The decision to pass modest sums out to working people to prevent them from starving or losing their homes during the covid lockdowns made the right furious, especially inflation hawks who insist that any improvement in everyday people’s material lives will transform America into an amateur revival of Weimar, complete with wheelbarrows full of useless bank-notes.
“Democrats” like Larry Summers — a Clintonite ghoul who is on record as saying that women are biologically incapable of doing science — insisted that preserving workers’ living standards was a terrible mistake, only prolonging the inevitable day when they would be shoveled into the furnace that keeps The Economy running.
And indeed, the lockdowns were followed by a series of price rises. Some of these were obviously the result of capacity problems:
Cars got more expensive because panicked car executives canceled their microchip orders. That’s a problem, because they redesigned our cars to be mobile surveillance platforms stuffed full of anti-repair digital locks, which means that cars need dozens of chips just to function:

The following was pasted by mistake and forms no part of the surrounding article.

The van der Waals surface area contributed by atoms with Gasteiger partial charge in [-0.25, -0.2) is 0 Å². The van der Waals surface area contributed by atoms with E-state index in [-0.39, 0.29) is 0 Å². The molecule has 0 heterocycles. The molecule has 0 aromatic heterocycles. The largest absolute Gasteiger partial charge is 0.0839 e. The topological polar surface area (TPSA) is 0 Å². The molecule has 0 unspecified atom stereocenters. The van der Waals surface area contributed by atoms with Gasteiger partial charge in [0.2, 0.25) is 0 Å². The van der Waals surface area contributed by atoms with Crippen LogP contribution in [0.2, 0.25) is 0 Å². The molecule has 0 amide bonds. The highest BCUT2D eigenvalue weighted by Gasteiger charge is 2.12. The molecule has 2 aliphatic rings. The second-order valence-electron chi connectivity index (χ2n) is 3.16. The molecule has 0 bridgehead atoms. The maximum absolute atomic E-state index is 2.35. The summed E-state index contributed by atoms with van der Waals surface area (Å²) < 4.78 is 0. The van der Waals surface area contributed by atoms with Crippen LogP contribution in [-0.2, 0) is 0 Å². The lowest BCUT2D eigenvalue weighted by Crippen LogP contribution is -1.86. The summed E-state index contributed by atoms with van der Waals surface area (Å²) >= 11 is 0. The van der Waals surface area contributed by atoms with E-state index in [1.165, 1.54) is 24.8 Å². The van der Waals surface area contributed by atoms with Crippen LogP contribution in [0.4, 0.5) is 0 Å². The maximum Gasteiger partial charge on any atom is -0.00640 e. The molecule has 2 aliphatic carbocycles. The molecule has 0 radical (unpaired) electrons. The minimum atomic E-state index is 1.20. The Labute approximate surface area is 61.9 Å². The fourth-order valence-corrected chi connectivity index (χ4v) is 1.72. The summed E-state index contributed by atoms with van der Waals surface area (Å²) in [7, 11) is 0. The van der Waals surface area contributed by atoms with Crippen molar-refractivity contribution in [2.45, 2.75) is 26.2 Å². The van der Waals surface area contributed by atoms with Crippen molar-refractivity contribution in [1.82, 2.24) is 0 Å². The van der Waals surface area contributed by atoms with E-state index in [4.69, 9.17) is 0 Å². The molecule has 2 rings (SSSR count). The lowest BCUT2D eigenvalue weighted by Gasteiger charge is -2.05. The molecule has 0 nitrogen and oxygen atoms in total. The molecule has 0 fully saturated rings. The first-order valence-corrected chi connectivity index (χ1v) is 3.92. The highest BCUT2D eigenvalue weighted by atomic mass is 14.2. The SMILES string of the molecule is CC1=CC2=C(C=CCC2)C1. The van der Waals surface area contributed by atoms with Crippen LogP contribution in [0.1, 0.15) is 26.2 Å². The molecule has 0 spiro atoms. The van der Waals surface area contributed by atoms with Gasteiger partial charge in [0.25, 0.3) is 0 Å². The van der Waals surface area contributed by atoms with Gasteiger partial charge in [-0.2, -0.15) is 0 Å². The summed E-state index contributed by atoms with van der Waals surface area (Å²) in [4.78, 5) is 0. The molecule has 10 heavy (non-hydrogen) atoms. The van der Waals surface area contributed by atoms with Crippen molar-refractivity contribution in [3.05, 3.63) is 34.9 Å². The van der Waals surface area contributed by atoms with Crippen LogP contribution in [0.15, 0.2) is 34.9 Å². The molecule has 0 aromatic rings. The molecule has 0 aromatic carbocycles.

As a result, fully assembled, chipless cars piled up in warehouses around the world, inert and immobile, awaiting the breath of life to be kindled by semiconductors. At one point, car makers even bought up washing machines to shell them for the chips inside, discarding the husk of the machine:
With fewer cars being made, and some cars being scrapped or retired, there was more demand than supply, and car prices rose, temporarily. This is obviously a capacity problem, not a demand problem. Working people don’t cause capacity problems. Bosses do: by selling off buffer stocks, eliminating redundancies and safety margins, and chasing lax labor and environmental regulations to the corners of the world, stretching out supply chains across vast distances.